why books are republished and which reprints deserve attention

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Change of circumstances

Olga Kushlina, “Passion Flower”

This book on the connection between houseplants and the literature of the Silver Age was first published in 2001. Charming and ironic text, wonderful material, the whole world, cozy and strong, in which the known and unknown figures of the Silver Age – Valery Bryusov, Taffy, Innocent Annensky, Peter Potemkin – open from a new angle. The book has another side – it was published in memory of her husband Kushlina, one of the key figures in the unofficial poetry of Leningrad poet Viktor Krivulin.

It is not surprising that good, smart books have been looking for a reader for a long time. Despite all the virtues, the wonderful people who worked on it, the intellectual publishing house, the wonderful cover, which refers to the old cover of Potemkin’s collection, “Passionflower! remained almost unnoticed – copies of the first edition could be found in stores a decade and a half after its release. This year, the Ivan Limbach Publishing House decided to republish the book and received permission from Kushlina. It turned out to be very useful: in the 20 years between the first edition and the second, a lot has changed. A new generation has grown up, a new interest in the literature of the Silver Age has emerged, largely due to the success of “Polka” and supported by publishing projects (especially “Elena Shubina’s Editors” – “My Italics”), a new fashion for houseplants no interior – no restaurant, no apartment), and new media, especially Instagram, ensure its popularity now – the new cover is no worse than the old, and its a sin not to take pictures after reading and not to write a review. Now everyone is talking and writing about the book, the publishing house is processing orders, bookstores have it on display, and the main miracle is happening – many years later, a book with the potential of a literary superstar is finally in demand, read and needed by readers.

The author is dead, long live the author

Eduard Limonov, “This is me – Edichka”

Published in 1979, “This is me – Edichka” brought Lemon fame. A novel about the difficulties of emigration, despair and rejection, timelessness and anger, internal prison and internal liberation, it was liked by readers and critics also in beautiful language – Limonov’s recognizable style was remembered immediately and for a long time. A breath of fresh air for the stuffy seventies.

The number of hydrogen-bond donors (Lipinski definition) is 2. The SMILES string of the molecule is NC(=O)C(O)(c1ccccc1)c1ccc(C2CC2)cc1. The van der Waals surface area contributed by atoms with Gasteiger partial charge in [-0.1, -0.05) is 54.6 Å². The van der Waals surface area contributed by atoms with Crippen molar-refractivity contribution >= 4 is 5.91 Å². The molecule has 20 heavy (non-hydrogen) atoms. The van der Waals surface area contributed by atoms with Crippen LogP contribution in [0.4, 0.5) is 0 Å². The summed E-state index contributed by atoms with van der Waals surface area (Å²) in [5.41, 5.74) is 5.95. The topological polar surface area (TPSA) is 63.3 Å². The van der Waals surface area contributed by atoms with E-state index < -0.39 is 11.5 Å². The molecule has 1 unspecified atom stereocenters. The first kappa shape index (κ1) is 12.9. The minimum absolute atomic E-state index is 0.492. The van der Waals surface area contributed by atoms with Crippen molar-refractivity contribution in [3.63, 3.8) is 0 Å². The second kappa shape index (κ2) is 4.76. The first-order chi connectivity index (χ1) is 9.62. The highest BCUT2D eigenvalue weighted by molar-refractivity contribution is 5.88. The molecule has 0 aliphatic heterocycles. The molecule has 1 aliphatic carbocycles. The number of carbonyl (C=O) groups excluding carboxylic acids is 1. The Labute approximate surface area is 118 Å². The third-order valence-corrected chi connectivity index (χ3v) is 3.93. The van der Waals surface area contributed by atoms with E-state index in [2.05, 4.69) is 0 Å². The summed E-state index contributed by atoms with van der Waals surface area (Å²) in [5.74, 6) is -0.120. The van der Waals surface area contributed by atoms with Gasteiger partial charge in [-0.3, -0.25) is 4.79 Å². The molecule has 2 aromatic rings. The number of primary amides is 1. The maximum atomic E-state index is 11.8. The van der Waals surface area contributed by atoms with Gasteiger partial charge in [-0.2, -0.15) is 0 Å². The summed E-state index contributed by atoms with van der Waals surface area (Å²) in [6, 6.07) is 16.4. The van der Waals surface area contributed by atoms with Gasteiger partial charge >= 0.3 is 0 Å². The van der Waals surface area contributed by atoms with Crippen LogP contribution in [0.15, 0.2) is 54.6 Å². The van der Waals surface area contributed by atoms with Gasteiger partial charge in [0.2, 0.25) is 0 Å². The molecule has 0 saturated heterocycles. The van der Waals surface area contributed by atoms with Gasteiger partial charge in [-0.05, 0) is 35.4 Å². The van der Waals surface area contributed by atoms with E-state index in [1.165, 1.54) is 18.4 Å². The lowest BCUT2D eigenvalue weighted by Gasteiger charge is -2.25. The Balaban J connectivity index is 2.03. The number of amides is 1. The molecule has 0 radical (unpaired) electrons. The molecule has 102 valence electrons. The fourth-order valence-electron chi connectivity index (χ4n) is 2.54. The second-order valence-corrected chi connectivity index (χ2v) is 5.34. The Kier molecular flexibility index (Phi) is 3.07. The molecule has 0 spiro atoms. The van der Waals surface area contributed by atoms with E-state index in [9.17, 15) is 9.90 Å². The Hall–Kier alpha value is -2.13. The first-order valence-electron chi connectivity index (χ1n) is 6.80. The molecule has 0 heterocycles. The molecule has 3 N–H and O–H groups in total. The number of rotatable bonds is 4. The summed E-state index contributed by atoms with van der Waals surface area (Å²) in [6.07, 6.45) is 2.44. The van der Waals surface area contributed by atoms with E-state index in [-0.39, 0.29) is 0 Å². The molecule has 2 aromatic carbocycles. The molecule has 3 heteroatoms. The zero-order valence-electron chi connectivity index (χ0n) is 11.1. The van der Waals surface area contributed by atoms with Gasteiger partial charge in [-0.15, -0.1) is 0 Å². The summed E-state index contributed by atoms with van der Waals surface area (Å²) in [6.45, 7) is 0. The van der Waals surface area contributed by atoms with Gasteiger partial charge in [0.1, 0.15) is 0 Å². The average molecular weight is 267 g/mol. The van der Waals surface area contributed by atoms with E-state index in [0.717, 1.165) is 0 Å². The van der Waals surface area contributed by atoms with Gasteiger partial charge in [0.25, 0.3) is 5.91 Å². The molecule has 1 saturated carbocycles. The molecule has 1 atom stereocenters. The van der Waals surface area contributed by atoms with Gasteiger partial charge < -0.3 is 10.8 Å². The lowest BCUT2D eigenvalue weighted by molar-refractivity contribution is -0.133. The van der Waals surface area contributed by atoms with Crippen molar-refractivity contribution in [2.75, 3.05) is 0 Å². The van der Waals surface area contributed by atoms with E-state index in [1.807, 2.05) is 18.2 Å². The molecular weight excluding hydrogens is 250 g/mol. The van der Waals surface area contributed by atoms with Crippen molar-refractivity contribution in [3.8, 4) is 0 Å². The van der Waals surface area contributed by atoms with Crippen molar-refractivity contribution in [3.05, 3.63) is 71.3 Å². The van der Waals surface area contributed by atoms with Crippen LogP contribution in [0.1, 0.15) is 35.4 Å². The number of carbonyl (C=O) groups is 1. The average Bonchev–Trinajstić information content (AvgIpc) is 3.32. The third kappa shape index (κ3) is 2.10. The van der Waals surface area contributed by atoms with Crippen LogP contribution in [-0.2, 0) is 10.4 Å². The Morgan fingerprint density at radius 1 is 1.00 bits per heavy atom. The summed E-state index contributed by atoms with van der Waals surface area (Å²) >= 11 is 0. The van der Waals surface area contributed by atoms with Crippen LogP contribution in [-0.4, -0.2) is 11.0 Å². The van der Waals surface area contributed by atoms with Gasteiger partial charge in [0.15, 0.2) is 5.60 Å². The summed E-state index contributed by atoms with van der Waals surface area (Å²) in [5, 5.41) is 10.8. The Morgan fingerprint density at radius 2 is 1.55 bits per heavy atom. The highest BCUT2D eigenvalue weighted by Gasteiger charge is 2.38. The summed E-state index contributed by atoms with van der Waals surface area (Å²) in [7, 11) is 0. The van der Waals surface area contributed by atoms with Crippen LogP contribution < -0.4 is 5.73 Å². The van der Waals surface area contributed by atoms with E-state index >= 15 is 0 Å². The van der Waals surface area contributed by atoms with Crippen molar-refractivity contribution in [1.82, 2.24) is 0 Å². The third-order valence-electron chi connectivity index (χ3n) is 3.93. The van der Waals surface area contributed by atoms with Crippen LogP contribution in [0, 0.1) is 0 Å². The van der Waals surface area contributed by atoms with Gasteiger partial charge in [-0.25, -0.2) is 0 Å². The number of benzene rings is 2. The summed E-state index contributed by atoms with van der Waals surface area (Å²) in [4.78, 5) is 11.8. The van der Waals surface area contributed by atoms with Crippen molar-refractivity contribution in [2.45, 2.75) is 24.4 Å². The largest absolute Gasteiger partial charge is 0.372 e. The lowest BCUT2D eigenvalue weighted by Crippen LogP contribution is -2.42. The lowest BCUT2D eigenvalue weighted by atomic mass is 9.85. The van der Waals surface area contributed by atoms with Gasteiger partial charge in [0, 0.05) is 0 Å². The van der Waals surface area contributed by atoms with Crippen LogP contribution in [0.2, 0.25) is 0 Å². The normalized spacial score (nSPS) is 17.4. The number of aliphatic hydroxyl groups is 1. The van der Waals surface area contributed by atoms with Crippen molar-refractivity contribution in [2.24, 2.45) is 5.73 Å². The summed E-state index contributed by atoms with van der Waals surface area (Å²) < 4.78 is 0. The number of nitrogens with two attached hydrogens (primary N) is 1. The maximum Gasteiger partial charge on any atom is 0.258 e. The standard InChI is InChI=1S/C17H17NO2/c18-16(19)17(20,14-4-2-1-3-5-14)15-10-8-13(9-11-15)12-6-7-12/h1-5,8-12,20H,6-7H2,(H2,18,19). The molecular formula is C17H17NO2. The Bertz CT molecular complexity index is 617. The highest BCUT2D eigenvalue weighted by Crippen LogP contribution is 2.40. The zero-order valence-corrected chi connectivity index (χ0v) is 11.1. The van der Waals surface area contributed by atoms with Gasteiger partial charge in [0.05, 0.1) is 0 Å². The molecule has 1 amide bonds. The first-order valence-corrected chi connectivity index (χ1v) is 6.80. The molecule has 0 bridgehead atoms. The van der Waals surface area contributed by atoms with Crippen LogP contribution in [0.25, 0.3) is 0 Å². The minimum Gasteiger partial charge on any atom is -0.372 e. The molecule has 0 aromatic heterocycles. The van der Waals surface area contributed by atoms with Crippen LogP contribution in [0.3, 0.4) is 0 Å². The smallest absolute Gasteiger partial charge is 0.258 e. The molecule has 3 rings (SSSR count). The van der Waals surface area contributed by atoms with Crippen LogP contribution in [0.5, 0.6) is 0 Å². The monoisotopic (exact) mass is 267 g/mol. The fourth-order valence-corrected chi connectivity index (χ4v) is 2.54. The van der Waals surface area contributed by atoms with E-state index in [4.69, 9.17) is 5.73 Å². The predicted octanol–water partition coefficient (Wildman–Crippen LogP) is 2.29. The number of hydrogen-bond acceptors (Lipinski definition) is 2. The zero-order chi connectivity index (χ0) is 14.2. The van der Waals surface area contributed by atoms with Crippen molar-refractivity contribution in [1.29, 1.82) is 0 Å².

The novel, which was first distributed in Russia in a samizdat, was finally published in perestroika Russia and was a resounding success. However, soon Limonov, engaged in political activity, stopped giving permission to republish it. Perhaps it was the scandalous image of the book, which Limonov wanted to level – inside the naturalistic scene of oral sex between the protagonist and an African-American, and because, despite all the refutations of Limonov, the public identified the narrator with him, he could get tired of answering endless questions , distracting from the image and rhetoric of the ardent revolutionary. However, the interrogations did not end – already being a seriously ill man, he gave an interview as a living classic and, answering a million times the question about this scene to Yuri Dudy, said: “Not your dog’s business.” After his death, with the permission of his widow, the Alpina publishing house planned a large-scale reprint of Limonov’s major books – and first of all, “It’s Me – Edichka.” Thus, the book, which was not republished for more than 20 years at the will of the author, found a reader again after his death – and became a bestseller. As sad as it is to admit, the author’s death always fuels interest in the book, it becomes an occasion to turn to his works – probably in the near future the name of Limonov will sound even louder than before.

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